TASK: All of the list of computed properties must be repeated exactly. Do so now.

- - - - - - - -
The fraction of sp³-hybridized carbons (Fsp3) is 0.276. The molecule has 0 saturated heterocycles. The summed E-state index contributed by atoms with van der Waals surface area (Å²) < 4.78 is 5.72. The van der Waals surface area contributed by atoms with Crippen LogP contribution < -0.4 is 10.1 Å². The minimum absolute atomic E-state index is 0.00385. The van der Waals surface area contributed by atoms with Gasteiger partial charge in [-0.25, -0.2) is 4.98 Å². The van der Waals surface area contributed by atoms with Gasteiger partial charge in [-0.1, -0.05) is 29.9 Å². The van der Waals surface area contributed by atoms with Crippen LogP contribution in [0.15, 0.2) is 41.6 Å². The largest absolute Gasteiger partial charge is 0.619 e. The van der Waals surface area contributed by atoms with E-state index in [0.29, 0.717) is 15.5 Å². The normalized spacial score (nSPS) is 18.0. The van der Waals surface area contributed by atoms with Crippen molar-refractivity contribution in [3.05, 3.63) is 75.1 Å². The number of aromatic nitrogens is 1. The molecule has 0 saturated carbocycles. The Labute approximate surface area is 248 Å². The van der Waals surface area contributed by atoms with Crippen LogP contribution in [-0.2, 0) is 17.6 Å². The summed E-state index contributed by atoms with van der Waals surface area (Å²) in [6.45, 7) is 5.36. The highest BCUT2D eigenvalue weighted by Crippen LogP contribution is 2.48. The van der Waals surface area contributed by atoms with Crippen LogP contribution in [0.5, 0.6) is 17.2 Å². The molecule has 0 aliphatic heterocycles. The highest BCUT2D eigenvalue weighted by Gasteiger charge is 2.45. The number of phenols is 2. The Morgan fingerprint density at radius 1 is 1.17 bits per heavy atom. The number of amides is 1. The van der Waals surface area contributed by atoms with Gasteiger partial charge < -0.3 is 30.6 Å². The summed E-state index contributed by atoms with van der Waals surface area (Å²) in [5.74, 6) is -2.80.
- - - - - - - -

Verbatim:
The fraction of sp³-hybridized carbons (Fsp3) is 0.276. The molecule has 0 saturated heterocycles. The summed E-state index contributed by atoms with van der Waals surface area (Å²) < 4.78 is 5.72. The van der Waals surface area contributed by atoms with Crippen LogP contribution < -0.4 is 10.1 Å². The minimum absolute atomic E-state index is 0.00385. The van der Waals surface area contributed by atoms with Gasteiger partial charge in [-0.25, -0.2) is 4.98 Å². The van der Waals surface area contributed by atoms with Gasteiger partial charge in [-0.1, -0.05) is 29.9 Å². The van der Waals surface area contributed by atoms with Crippen LogP contribution in [0.15, 0.2) is 41.6 Å². The largest absolute Gasteiger partial charge is 0.619 e. The van der Waals surface area contributed by atoms with E-state index in [0.29, 0.717) is 15.5 Å². The normalized spacial score (nSPS) is 18.0. The van der Waals surface area contributed by atoms with Crippen molar-refractivity contribution in [3.05, 3.63) is 75.1 Å². The number of aromatic nitrogens is 1. The molecule has 0 saturated carbocycles. The Labute approximate surface area is 248 Å². The van der Waals surface area contributed by atoms with Crippen LogP contribution in [-0.2, 0) is 17.6 Å². The summed E-state index contributed by atoms with van der Waals surface area (Å²) in [6.45, 7) is 5.36. The highest BCUT2D eigenvalue weighted by Crippen LogP contribution is 2.48. The van der Waals surface area contributed by atoms with Crippen LogP contribution in [0.5, 0.6) is 17.2 Å². The molecule has 0 aliphatic heterocycles. The highest BCUT2D eigenvalue weighted by Gasteiger charge is 2.45. The number of phenols is 2. The Morgan fingerprint density at radius 1 is 1.17 bits per heavy atom. The number of amides is 1. The van der Waals surface area contributed by atoms with Gasteiger partial charge < -0.3 is 30.6 Å². The summed E-state index contributed by atoms with van der Waals surface area (Å²) in [5.74, 6) is -2.80.